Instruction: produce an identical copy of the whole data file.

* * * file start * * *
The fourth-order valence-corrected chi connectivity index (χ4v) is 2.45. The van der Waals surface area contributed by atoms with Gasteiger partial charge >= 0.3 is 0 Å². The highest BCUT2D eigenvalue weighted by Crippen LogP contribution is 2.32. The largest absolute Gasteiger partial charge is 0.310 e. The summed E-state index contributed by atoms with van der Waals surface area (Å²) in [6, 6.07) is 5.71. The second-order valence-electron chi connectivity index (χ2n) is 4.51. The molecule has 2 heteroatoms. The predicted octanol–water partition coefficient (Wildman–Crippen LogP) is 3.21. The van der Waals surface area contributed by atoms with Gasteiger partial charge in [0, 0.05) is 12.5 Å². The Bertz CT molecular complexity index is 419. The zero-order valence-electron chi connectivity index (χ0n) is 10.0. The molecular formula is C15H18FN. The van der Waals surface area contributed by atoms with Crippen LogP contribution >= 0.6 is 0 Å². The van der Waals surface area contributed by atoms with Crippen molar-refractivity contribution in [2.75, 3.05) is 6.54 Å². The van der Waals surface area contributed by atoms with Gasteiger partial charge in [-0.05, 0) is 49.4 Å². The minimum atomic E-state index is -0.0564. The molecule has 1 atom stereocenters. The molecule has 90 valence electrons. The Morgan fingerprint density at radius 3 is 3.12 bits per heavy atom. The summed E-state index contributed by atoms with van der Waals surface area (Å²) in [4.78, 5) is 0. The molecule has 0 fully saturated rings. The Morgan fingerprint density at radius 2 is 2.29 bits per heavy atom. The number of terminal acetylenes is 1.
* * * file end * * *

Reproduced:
The fourth-order valence-corrected chi connectivity index (χ4v) is 2.45. The van der Waals surface area contributed by atoms with Gasteiger partial charge >= 0.3 is 0 Å². The highest BCUT2D eigenvalue weighted by Crippen LogP contribution is 2.32. The largest absolute Gasteiger partial charge is 0.310 e. The summed E-state index contributed by atoms with van der Waals surface area (Å²) in [6, 6.07) is 5.71. The second-order valence-electron chi connectivity index (χ2n) is 4.51. The molecule has 2 heteroatoms. The predicted octanol–water partition coefficient (Wildman–Crippen LogP) is 3.21. The van der Waals surface area contributed by atoms with Gasteiger partial charge in [0, 0.05) is 12.5 Å². The Bertz CT molecular complexity index is 419. The zero-order valence-electron chi connectivity index (χ0n) is 10.0. The molecular formula is C15H18FN. The van der Waals surface area contributed by atoms with Crippen LogP contribution >= 0.6 is 0 Å². The van der Waals surface area contributed by atoms with Crippen molar-refractivity contribution in [2.75, 3.05) is 6.54 Å². The van der Waals surface area contributed by atoms with Gasteiger partial charge in [-0.05, 0) is 49.4 Å². The minimum atomic E-state index is -0.0564. The molecule has 1 atom stereocenters. The molecule has 90 valence electrons. The Morgan fingerprint density at radius 3 is 3.12 bits per heavy atom. The summed E-state index contributed by atoms with van der Waals surface area (Å²) in [4.78, 5) is 0. The molecule has 0 fully saturated rings. The Morgan fingerprint density at radius 2 is 2.29 bits per heavy atom. The number of terminal acetylenes is 1.